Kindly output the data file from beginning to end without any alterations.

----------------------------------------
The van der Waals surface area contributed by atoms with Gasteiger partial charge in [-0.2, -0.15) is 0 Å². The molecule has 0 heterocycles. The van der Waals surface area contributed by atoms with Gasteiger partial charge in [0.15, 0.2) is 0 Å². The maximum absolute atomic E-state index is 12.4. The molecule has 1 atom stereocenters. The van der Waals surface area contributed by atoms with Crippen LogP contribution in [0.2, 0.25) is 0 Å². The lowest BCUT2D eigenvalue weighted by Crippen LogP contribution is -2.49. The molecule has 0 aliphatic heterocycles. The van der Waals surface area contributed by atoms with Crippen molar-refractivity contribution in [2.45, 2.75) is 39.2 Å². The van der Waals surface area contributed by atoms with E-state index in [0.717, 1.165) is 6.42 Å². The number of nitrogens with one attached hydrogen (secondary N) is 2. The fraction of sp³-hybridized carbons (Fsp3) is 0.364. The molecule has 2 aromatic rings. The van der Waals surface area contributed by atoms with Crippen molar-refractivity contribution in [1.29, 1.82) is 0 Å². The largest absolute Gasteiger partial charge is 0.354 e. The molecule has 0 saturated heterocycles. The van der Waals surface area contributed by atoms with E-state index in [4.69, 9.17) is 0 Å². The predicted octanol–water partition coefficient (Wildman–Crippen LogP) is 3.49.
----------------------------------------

The van der Waals surface area contributed by atoms with Gasteiger partial charge in [-0.2, -0.15) is 0 Å². The molecule has 0 heterocycles. The van der Waals surface area contributed by atoms with Gasteiger partial charge in [0.15, 0.2) is 0 Å². The maximum absolute atomic E-state index is 12.4. The molecule has 1 atom stereocenters. The van der Waals surface area contributed by atoms with Crippen LogP contribution in [0.2, 0.25) is 0 Å². The lowest BCUT2D eigenvalue weighted by Crippen LogP contribution is -2.49. The molecule has 0 aliphatic heterocycles. The van der Waals surface area contributed by atoms with Crippen molar-refractivity contribution in [2.45, 2.75) is 39.2 Å². The van der Waals surface area contributed by atoms with E-state index in [0.717, 1.165) is 6.42 Å². The number of nitrogens with one attached hydrogen (secondary N) is 2. The fraction of sp³-hybridized carbons (Fsp3) is 0.364. The molecule has 2 aromatic rings. The van der Waals surface area contributed by atoms with Crippen molar-refractivity contribution in [1.29, 1.82) is 0 Å². The largest absolute Gasteiger partial charge is 0.354 e. The molecule has 0 saturated heterocycles. The van der Waals surface area contributed by atoms with E-state index in [4.69, 9.17) is 0 Å². The predicted octanol–water partition coefficient (Wildman–Crippen LogP) is 3.49.